The Hall of Fashion Is a veritable feminine paradise, with its handsome show cases finished in natural oak, which contrasts effectively with the deep cream walls, and with its revolving model on a circular base in which lights are concealed. The large show cases are of special design, with doors that slide back to provide full accessibility, and with movable racks which will hold as many as 200 gowns. In the hair dressing department, which is conveniently situated on the first floor, there are eight cubicles and a small but comfortable and well-appointed lounge.
In passing it may be noted that from the first floor landing, access is provided to the furnishing department in the old premises.
Restaurant and Concert Hall
Going forward to the second floor, we come to the new restaurant, a large, well-lighted, rectangular room, In which the oak panelling around the walls, and a colour scheme of cream relieved with orange and pale green strike a pleasing note. Five massive columns encased in walnut, and with fibrous plaster cups containing concealed lighting, are a distinctive feature of the restaurant, the main part of which occupies an area of 3,700 square feet There are also two small rooms - a ladies' room and a private dining room-and one portion of the main restaurant, which has a seating capacity of 292, can be divided into two further rooms-one 1,200 ft. in area and the other 600ft.-by means of an ingeniously contrived sliding and folding screen of Australian walnut, beautifully figured. Provision has also been made in the cafe for an ice cream and milk bar. The smoke room has been held over pending the pulling down of the old kitchen.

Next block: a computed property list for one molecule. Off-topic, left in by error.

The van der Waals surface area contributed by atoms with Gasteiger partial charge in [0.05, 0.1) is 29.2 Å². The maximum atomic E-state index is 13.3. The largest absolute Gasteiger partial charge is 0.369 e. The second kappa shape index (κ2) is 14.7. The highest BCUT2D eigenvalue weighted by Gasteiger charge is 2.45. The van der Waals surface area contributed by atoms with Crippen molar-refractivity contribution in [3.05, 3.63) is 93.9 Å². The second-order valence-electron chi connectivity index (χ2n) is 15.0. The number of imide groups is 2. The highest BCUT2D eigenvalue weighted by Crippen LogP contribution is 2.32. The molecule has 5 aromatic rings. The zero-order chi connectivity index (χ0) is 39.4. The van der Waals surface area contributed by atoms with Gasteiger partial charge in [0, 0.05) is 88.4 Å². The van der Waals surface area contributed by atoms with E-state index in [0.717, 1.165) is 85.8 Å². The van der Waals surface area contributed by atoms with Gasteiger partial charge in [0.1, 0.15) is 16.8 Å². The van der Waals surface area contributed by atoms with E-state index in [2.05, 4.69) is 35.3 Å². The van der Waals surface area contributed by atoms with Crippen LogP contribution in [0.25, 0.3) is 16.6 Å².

On the third floor are the new kitchens, splendidly equipped, well ventilated, well lighted and what is what is likely to be in great demand, a medium-sized hall suitable for concerts, dances, meetings, parties, and similar gatherings. The hall has a seating capacity of 350 and is fitted with a platform which has concealed lighting, and adjoining which is a small ante-room. As in the restaurant, the main colour scheme is cream, with natural oak panelling round the walls: the ceiling has a large lay light, glazed with Georgian wired glass, and there is a wood mosaic floor which is excellent, for dancing.
On this floor there is also a kitchen staff dining room, and above the kitchen there is a vegetable store which is served by the goods hoist.
It might be mentioned here that roller shutters completely shut off the ground door after business hours, leaving the stair case open to the restaurant and hall.
The Clerk of Works for the extension is Mr. F. Tattersall, of Huddersfield, and the general contractors and architects are the Co-operative Wholesale Society.
The building is warmed by electric panel heating, which has been supplied and fixed by Richard Crittall, Ltd., of Liverpool, and the whole of the cooking equipment for the restaurant has been supplied by the Huddersfield Gas Department. Empire Stone jambs and mullions to windows have been supplied by the Empire Stone Company, and other stonework by Joe Shaw and Sons, Ltd., Old Park Quarries, Crosland Hill. The tiling is by W. Fisher and Sons. (Tilers), Ltd., Lord Street; the concreting and asphalting by John Cooke and Son (Huddersfield), Ltd.; the patent roof glazing by W. H. Heywood, Ltd., Bay Hall, and the Rolador shutters have been, installed by Haskin's, of London.